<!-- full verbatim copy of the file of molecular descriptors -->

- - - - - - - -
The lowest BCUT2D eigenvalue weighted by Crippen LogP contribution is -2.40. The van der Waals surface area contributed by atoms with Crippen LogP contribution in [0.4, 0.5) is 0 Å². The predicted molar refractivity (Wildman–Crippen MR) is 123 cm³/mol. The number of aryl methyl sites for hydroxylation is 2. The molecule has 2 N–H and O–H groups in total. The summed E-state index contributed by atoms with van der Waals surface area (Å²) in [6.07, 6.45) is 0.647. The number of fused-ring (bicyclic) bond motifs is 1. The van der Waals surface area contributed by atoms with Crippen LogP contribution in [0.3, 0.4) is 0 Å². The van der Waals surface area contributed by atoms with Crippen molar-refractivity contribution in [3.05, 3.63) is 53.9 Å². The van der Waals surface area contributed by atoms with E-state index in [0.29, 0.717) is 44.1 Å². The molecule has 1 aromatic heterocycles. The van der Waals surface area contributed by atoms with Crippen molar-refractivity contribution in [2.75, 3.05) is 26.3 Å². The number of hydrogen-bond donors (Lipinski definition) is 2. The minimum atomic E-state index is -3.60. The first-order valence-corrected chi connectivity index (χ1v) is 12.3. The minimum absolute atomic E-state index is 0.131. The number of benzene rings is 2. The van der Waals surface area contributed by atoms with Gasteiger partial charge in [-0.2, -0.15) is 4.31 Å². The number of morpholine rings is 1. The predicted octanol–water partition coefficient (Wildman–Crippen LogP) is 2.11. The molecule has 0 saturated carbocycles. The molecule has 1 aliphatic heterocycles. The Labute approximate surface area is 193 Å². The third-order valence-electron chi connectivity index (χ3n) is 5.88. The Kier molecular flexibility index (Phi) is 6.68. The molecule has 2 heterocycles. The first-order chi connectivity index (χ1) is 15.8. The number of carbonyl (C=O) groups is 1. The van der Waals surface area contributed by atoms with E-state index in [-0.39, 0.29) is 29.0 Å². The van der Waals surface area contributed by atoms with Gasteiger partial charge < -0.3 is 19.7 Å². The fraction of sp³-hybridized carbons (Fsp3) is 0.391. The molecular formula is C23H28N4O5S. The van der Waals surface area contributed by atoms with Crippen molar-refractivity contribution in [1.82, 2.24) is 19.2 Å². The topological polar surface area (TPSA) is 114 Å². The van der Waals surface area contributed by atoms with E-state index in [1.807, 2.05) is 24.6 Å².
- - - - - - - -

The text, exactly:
The lowest BCUT2D eigenvalue weighted by Crippen LogP contribution is -2.40. The van der Waals surface area contributed by atoms with Crippen LogP contribution in [0.4, 0.5) is 0 Å². The predicted molar refractivity (Wildman–Crippen MR) is 123 cm³/mol. The number of aryl methyl sites for hydroxylation is 2. The molecule has 2 N–H and O–H groups in total. The summed E-state index contributed by atoms with van der Waals surface area (Å²) in [6.07, 6.45) is 0.647. The number of fused-ring (bicyclic) bond motifs is 1. The van der Waals surface area contributed by atoms with Crippen LogP contribution in [0.3, 0.4) is 0 Å². The van der Waals surface area contributed by atoms with Crippen molar-refractivity contribution in [3.05, 3.63) is 53.9 Å². The van der Waals surface area contributed by atoms with E-state index in [0.29, 0.717) is 44.1 Å². The molecule has 1 aromatic heterocycles. The van der Waals surface area contributed by atoms with Crippen molar-refractivity contribution in [2.75, 3.05) is 26.3 Å². The number of hydrogen-bond donors (Lipinski definition) is 2. The minimum atomic E-state index is -3.60. The first-order valence-corrected chi connectivity index (χ1v) is 12.3. The minimum absolute atomic E-state index is 0.131. The number of benzene rings is 2. The van der Waals surface area contributed by atoms with Gasteiger partial charge in [-0.2, -0.15) is 4.31 Å². The number of morpholine rings is 1. The predicted octanol–water partition coefficient (Wildman–Crippen LogP) is 2.11. The molecule has 0 saturated carbocycles. The molecule has 1 aliphatic heterocycles. The Labute approximate surface area is 193 Å². The third-order valence-electron chi connectivity index (χ3n) is 5.88. The Kier molecular flexibility index (Phi) is 6.68. The molecule has 2 heterocycles. The first-order chi connectivity index (χ1) is 15.8. The number of carbonyl (C=O) groups is 1. The van der Waals surface area contributed by atoms with E-state index in [-0.39, 0.29) is 29.0 Å². The van der Waals surface area contributed by atoms with Gasteiger partial charge < -0.3 is 19.7 Å². The fraction of sp³-hybridized carbons (Fsp3) is 0.391. The molecular formula is C23H28N4O5S. The van der Waals surface area contributed by atoms with Crippen molar-refractivity contribution in [1.82, 2.24) is 19.2 Å². The topological polar surface area (TPSA) is 114 Å². The van der Waals surface area contributed by atoms with E-state index in [1.807, 2.05) is 24.6 Å².